Proposed is a pilot study of educating smokers about the role of genetics and lung cancer in Durham VA out-patient clinics. The goal of this pilot study is to assess the interest in study participation from the VA smoking population, as well as to determine the fraction of subjects who will complete the study to power a future larger trial. Interested patients will receive a 15 minute educational presentation on the function of p16 and its role in development of lung cancer. They will then be assessed for airway obstruction by hand-held spirometry followed by review of a questionnaire assessing their understanding of the presented information, their concern for developing lung cancer, and their desire to quit smoking. All patients will be offered smoking cessation assistance at this point. Enrolled patients will then be given 3 sputum cups to take home and return with morning sputum samples by mail. Samples will be assessed for evidence of p16 methylation and patients will be informed of the results. Follow-up phone interviews will be performed at 2 to 4 weeks after patients have received their results by mail to assess their understanding of the results, and their desire to stop smoking. A final phone interview will occur approximately 3 months after the sputum testing to assess attempts to stop smoking as well as the patients continued understanding of their test results. Patients will be compensated a total of $40.00 for completing the study. For purposes of this pilot, we are interested primarily in the descriptive statistics (e.g., frequencies) associated with the outcome of each objective (e.g., how many expressed interest, how many returned the sputum samples).

  Eligibility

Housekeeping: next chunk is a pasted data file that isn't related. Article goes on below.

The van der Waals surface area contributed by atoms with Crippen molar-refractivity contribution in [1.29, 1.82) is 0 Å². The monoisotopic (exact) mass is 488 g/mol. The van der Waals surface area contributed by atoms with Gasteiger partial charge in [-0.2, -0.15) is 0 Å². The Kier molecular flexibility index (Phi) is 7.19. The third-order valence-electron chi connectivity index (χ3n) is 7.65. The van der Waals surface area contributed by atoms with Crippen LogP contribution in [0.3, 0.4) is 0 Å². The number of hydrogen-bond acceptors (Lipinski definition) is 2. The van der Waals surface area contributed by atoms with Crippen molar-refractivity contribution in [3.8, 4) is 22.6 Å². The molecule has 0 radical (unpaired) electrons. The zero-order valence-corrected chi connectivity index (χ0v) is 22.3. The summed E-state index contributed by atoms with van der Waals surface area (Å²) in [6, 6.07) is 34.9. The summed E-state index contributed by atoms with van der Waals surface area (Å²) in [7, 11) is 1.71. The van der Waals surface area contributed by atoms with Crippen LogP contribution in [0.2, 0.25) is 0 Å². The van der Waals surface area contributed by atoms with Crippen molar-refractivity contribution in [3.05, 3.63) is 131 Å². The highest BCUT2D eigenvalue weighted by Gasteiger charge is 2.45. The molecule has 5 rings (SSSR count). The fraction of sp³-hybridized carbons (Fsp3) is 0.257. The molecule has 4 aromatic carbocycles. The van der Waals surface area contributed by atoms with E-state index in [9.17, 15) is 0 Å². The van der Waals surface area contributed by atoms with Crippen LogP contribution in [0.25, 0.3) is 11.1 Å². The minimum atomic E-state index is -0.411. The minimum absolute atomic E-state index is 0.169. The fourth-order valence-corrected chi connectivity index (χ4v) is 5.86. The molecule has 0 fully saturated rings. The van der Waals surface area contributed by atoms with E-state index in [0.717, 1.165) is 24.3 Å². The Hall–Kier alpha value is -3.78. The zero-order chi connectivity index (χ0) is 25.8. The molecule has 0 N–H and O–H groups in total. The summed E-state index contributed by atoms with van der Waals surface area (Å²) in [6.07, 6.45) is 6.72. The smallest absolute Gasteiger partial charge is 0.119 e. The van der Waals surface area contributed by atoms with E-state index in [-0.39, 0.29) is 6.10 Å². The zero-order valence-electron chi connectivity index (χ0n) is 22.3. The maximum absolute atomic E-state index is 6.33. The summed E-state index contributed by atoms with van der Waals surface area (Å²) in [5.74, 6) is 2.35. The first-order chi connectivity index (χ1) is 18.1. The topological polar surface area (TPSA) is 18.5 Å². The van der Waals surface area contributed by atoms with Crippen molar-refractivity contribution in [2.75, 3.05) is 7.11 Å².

Genders Eligible for Study:   Both
Accepts Healthy Volunteers:   No
Criteria

Inclusion Criteria:

  • current smoker
  • >30 pack year history
  • FEV1/FVC<70%
  • patients in outpatient pulmonary clinics at Durham VAMC and general medicine outpatient clinics at Durham VA Hillandale Clinic

Exclusion Criteria:

  • diagnosis of head, neck, or lung cancer
  • diagnosis of psychosis or severe cognitive impairment
  • refusal to sign informed consent
  • severe speech or hearing impairment
  Contacts and Locations
Choosing to participate in a study is an important personal decision. Talk with your doctor and family members or friends about deciding to join a study. To learn more about this study, you or your doctor may contact the study research staff using the Contacts provided below. For general information, see Learn About Clinical Studies.

Please refer to this study by its ClinicalTrials.gov identifier: NCT01038492

Locations
United States, North Carolina
Durham VA Medical Center
Durham, North Carolina, United States, 27705
Sponsors and Collaborators
Duke University
Durham VA Medical Center
Cancer and Leukemia Group B
Investigators
Principal Investigator: Scott Shofer, MD, PhD Durham VA Medical Center/Duke University Medical Center
  More Information

No publications provided

Responsible Party: Duke University
ClinicalTrials.gov Identifier: NCT01038492     History of Changes
Other Study ID Numbers: Pro00012350, 155923, 01344
Study First Received: December 23, 2009
Last Updated: June 26, 2013
Health Authority: United States: Department of Veterans Affairs
United States: Institutional Review Board

Additional relevant MeSH terms:
Lung Neoplasms
Smoking
Tobacco Use Disorder
Respiratory Tract Neoplasms
Thoracic Neoplasms
Neoplasms by Site
Neoplasms
Lung Diseases
Respiratory Tract Diseases
Habits
Substance-Related Disorders
Mental Disorders

ClinicalTrials.gov processed this record on July 20, 2014